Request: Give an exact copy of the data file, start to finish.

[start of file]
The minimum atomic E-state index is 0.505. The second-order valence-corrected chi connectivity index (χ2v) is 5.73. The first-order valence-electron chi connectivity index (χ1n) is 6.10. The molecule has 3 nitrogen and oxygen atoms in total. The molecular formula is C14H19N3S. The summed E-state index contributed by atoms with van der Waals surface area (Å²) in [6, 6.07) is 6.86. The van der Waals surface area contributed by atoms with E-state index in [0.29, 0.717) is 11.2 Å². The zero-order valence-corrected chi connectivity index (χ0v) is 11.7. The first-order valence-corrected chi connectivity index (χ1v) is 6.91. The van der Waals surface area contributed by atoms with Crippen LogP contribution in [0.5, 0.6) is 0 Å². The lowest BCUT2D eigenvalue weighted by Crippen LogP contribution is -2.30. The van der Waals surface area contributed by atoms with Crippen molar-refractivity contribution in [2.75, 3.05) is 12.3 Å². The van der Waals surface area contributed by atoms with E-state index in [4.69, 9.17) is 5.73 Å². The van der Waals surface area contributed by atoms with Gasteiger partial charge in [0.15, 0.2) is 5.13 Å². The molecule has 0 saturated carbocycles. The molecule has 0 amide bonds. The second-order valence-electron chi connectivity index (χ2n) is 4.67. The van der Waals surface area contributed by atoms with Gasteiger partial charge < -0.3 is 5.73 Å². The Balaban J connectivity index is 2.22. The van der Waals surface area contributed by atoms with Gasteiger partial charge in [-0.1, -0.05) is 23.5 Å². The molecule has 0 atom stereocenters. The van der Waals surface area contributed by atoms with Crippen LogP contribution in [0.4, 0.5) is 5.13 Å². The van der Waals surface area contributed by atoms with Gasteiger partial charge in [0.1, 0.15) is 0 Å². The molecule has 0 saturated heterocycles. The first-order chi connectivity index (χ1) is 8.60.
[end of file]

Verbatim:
The minimum atomic E-state index is 0.505. The second-order valence-corrected chi connectivity index (χ2v) is 5.73. The first-order valence-electron chi connectivity index (χ1n) is 6.10. The molecule has 3 nitrogen and oxygen atoms in total. The molecular formula is C14H19N3S. The summed E-state index contributed by atoms with van der Waals surface area (Å²) in [6, 6.07) is 6.86. The van der Waals surface area contributed by atoms with E-state index in [0.29, 0.717) is 11.2 Å². The zero-order valence-corrected chi connectivity index (χ0v) is 11.7. The first-order valence-corrected chi connectivity index (χ1v) is 6.91. The van der Waals surface area contributed by atoms with Crippen LogP contribution in [0.5, 0.6) is 0 Å². The lowest BCUT2D eigenvalue weighted by Crippen LogP contribution is -2.30. The van der Waals surface area contributed by atoms with Crippen molar-refractivity contribution in [2.75, 3.05) is 12.3 Å². The van der Waals surface area contributed by atoms with E-state index in [4.69, 9.17) is 5.73 Å². The van der Waals surface area contributed by atoms with Gasteiger partial charge in [0.15, 0.2) is 5.13 Å². The molecule has 0 saturated carbocycles. The molecule has 0 amide bonds. The second-order valence-electron chi connectivity index (χ2n) is 4.67. The van der Waals surface area contributed by atoms with Gasteiger partial charge < -0.3 is 5.73 Å². The Balaban J connectivity index is 2.22. The van der Waals surface area contributed by atoms with Gasteiger partial charge in [-0.1, -0.05) is 23.5 Å². The molecule has 0 atom stereocenters. The van der Waals surface area contributed by atoms with Crippen LogP contribution in [0.4, 0.5) is 5.13 Å². The van der Waals surface area contributed by atoms with Gasteiger partial charge in [0.1, 0.15) is 0 Å². The molecule has 0 saturated heterocycles. The first-order chi connectivity index (χ1) is 8.60.